The president of the association, Dr. Muhammad Adamu Askira, who addressed journalists on the issue, stressed that the doctors want government at all levels to release and implement residency training guidelines with appropriate budgetary backing. He warned that the association will no longer tolerate the undue sacking of resident doctors and called for the reinstatement of those who were unjustly sacked. The doctors also want all levels of government to strictly comply with the Pension Deductions Act 2014 (as amended).
Following the threat by the doctors, President Muhammadu Buhari has appealed to them to shelve the planned strike and give the government ample time to address their grievances. The president, who made the appeal at a meeting with the leadership of the Nigerian Medical Association (NMA) at the Presidential Villa, Abuja, solicited the understanding and support of doctors and all Nigerians in view of the fall in national revenue due to the decline in the price of crude oil in international market.
President Buhari, among other things, promised that his administration will establish 10,000 primary healthcare centres across the country in the next two years, to improve healthcare for about 100 million Nigerians. He also assured the NMA delegation led by its President, Dr. Kayode Obembe, that his administration will soon gazette the National Health Act and appoint a steering committee to oversee its implementation.
Beyond Buhari’s timely intervention, government should demonstrate sufficient political will to address the myriad of problems plaguing the nation’s health sector. Apart from the obsolete medical equipment in most of our hospitals, including the teaching hospitals, the shortage of qualified medical personnel and the remuneration and welfare of doctors and other health workers need to be attended to.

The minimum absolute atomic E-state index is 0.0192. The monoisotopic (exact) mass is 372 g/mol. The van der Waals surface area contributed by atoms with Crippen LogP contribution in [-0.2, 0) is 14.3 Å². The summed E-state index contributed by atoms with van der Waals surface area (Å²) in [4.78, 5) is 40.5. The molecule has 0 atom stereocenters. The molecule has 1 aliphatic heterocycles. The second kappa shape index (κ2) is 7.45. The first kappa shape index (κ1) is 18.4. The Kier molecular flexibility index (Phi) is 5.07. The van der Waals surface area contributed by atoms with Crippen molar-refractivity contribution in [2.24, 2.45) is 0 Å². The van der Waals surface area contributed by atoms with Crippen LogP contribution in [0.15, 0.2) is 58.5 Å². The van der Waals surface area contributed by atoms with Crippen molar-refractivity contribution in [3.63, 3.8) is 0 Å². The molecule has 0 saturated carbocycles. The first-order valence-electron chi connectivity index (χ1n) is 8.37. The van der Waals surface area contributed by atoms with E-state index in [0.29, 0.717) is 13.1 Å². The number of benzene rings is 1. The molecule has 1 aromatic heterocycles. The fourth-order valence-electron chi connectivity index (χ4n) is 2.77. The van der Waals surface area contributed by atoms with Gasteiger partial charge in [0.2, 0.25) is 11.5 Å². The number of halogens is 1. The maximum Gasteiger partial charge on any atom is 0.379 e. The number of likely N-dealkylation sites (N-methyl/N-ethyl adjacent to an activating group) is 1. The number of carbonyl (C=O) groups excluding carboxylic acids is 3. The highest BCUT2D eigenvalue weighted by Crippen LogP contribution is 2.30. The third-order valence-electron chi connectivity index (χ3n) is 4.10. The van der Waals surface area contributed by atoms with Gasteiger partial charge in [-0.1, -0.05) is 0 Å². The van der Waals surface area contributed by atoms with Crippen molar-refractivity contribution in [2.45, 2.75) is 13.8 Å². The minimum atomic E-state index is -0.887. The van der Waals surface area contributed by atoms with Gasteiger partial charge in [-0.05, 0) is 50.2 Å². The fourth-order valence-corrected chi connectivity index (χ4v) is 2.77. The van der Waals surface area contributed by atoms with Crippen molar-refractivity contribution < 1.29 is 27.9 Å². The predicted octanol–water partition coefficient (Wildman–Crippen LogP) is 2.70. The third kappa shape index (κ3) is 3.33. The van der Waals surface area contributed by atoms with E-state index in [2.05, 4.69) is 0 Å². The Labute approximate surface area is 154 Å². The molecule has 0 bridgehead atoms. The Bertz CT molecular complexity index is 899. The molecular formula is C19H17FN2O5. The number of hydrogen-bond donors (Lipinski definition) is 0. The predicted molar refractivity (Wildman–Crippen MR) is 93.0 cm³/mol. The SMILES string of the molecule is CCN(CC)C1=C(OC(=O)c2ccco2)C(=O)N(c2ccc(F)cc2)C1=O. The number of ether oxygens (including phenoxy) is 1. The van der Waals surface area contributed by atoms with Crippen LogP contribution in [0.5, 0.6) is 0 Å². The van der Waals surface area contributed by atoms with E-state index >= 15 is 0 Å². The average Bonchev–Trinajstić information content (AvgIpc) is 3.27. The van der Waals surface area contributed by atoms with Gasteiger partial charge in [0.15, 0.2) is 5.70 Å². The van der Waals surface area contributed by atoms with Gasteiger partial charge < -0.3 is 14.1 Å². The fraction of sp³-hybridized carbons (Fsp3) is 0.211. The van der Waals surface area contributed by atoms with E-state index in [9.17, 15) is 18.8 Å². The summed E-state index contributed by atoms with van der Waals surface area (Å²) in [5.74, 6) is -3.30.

Strikes by doctors and other health workers have, in the last couple of years, become the norm in our health sector. The overall neglect of this sector has encouraged medical tourism to hospitals in India, Western Europe and America, by Nigerians.
Government should urgently tackle the problems hampering the residency programme. To toy with this vital aspect of medical training is to toy with the future of medical practice in the country and, by extension, the health of Nigerians. Every country that is worth the name takes the training of medical doctors seriously.
Therefore, Nigeria should not joke with this programme. We join the NARD to call on government at all levels to make appropriate budgetary allocations to the residency programme and properly fund other areas of medicare in the country. This is very important because a healthy nation is a wealthy nation. Nigeria cannot have good doctors without a well funded residency programme.
Let government address the grievances of NARD members holistically. They deserve to be treated with utmost respect and dignity. Doctors, like other citizens, have their personal responsibilities to meet. Their welfare should be properly taken care of so that they can deliver on their responsibilities.
The subscription of doctors to the Hippocratic Oath should not be an excuse to deprive them of their entitlements. Their needs should be met to encourage them to put human life beyond all other considerations. All workers, including doctors, should be well paid as hdue. They should not be threatened with the implementation of the “no-work-no-pay” policy by the health authorities.
Government should settle the doctors’ grievances and avert the looming strike. It should also inject more money and other resources into the residency programme. Above all, all levels of government should implement measures that can reduce friction and disharmony among professionals in the health sector. These steps, if adopted, will go a long way in curbing incessant strikes in the country.
Original story available in The Sun: